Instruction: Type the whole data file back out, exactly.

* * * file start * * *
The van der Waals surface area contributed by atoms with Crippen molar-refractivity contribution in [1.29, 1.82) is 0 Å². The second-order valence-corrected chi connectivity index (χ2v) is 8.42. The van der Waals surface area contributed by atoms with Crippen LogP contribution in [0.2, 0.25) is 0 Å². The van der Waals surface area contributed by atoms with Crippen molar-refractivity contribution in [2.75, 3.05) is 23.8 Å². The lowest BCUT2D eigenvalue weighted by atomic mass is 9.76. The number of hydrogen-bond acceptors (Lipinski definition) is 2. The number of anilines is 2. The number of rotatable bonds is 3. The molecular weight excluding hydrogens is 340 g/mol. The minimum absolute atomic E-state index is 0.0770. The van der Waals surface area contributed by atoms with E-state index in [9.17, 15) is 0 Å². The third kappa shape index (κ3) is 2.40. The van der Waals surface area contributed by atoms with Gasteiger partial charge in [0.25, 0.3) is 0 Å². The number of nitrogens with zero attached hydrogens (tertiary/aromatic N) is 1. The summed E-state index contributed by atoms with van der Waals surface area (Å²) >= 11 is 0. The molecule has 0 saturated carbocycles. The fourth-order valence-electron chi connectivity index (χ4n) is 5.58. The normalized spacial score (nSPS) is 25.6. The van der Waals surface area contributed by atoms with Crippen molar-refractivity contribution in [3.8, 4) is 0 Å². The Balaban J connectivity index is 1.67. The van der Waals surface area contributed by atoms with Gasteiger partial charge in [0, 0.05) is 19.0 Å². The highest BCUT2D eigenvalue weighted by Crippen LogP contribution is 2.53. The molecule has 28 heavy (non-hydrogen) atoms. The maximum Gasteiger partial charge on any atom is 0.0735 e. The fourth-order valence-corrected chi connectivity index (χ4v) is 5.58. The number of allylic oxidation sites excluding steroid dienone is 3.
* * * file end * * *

The van der Waals surface area contributed by atoms with Crippen molar-refractivity contribution in [1.29, 1.82) is 0 Å². The second-order valence-corrected chi connectivity index (χ2v) is 8.42. The van der Waals surface area contributed by atoms with Crippen LogP contribution in [0.2, 0.25) is 0 Å². The van der Waals surface area contributed by atoms with Crippen molar-refractivity contribution in [2.75, 3.05) is 23.8 Å². The lowest BCUT2D eigenvalue weighted by atomic mass is 9.76. The number of hydrogen-bond acceptors (Lipinski definition) is 2. The number of anilines is 2. The number of rotatable bonds is 3. The molecular weight excluding hydrogens is 340 g/mol. The minimum absolute atomic E-state index is 0.0770. The van der Waals surface area contributed by atoms with E-state index in [9.17, 15) is 0 Å². The third kappa shape index (κ3) is 2.40. The van der Waals surface area contributed by atoms with Gasteiger partial charge in [0.25, 0.3) is 0 Å². The number of nitrogens with zero attached hydrogens (tertiary/aromatic N) is 1. The summed E-state index contributed by atoms with van der Waals surface area (Å²) >= 11 is 0. The molecule has 0 saturated carbocycles. The fourth-order valence-electron chi connectivity index (χ4n) is 5.58. The normalized spacial score (nSPS) is 25.6. The van der Waals surface area contributed by atoms with Crippen molar-refractivity contribution in [3.8, 4) is 0 Å². The Balaban J connectivity index is 1.67. The van der Waals surface area contributed by atoms with Gasteiger partial charge in [0, 0.05) is 19.0 Å². The highest BCUT2D eigenvalue weighted by Crippen LogP contribution is 2.53. The molecule has 28 heavy (non-hydrogen) atoms. The maximum Gasteiger partial charge on any atom is 0.0735 e. The fourth-order valence-corrected chi connectivity index (χ4v) is 5.58. The number of allylic oxidation sites excluding steroid dienone is 3.